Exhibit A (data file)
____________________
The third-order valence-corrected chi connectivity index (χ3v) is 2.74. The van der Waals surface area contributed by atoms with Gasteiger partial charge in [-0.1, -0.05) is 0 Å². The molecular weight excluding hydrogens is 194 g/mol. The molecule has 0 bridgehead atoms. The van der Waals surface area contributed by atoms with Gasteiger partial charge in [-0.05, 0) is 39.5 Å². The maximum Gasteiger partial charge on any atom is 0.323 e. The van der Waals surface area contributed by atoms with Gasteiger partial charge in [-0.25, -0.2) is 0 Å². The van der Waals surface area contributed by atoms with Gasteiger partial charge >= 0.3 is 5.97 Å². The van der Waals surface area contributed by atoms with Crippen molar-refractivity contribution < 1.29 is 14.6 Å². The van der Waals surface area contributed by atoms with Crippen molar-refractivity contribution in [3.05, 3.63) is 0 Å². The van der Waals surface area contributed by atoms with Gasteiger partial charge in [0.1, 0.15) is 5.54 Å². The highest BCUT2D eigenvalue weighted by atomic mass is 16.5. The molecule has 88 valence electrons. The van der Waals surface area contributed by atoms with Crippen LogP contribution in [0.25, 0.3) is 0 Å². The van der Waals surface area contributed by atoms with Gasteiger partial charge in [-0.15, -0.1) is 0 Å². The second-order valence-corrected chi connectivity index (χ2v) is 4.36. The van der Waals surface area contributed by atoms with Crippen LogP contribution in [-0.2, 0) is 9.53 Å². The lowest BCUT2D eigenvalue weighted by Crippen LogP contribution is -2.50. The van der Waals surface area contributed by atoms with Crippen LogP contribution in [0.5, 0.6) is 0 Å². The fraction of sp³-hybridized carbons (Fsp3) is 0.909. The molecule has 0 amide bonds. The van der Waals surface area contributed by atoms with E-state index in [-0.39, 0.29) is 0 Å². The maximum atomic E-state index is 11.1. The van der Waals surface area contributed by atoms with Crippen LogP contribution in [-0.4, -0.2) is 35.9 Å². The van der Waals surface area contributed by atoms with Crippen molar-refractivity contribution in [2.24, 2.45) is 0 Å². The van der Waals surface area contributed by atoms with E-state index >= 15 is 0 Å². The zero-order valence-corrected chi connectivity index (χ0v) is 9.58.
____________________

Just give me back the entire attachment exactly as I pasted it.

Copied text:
The third-order valence-corrected chi connectivity index (χ3v) is 2.74. The van der Waals surface area contributed by atoms with Gasteiger partial charge in [-0.1, -0.05) is 0 Å². The molecular weight excluding hydrogens is 194 g/mol. The molecule has 0 bridgehead atoms. The van der Waals surface area contributed by atoms with Gasteiger partial charge in [-0.05, 0) is 39.5 Å². The maximum Gasteiger partial charge on any atom is 0.323 e. The van der Waals surface area contributed by atoms with Gasteiger partial charge in [-0.25, -0.2) is 0 Å². The van der Waals surface area contributed by atoms with Gasteiger partial charge >= 0.3 is 5.97 Å². The van der Waals surface area contributed by atoms with Crippen molar-refractivity contribution < 1.29 is 14.6 Å². The van der Waals surface area contributed by atoms with Crippen molar-refractivity contribution in [3.05, 3.63) is 0 Å². The van der Waals surface area contributed by atoms with Gasteiger partial charge in [0.1, 0.15) is 5.54 Å². The highest BCUT2D eigenvalue weighted by atomic mass is 16.5. The molecule has 88 valence electrons. The van der Waals surface area contributed by atoms with Crippen LogP contribution in [0.25, 0.3) is 0 Å². The van der Waals surface area contributed by atoms with Gasteiger partial charge in [-0.15, -0.1) is 0 Å². The second-order valence-corrected chi connectivity index (χ2v) is 4.36. The van der Waals surface area contributed by atoms with Crippen LogP contribution in [-0.2, 0) is 9.53 Å². The lowest BCUT2D eigenvalue weighted by Crippen LogP contribution is -2.50. The van der Waals surface area contributed by atoms with Crippen LogP contribution in [0.5, 0.6) is 0 Å². The fraction of sp³-hybridized carbons (Fsp3) is 0.909. The molecule has 0 amide bonds. The van der Waals surface area contributed by atoms with E-state index in [-0.39, 0.29) is 0 Å². The maximum atomic E-state index is 11.1. The van der Waals surface area contributed by atoms with Crippen LogP contribution in [-0.4, -0.2) is 35.9 Å². The van der Waals surface area contributed by atoms with Crippen molar-refractivity contribution in [2.24, 2.45) is 0 Å². The van der Waals surface area contributed by atoms with E-state index >= 15 is 0 Å². The zero-order valence-corrected chi connectivity index (χ0v) is 9.58.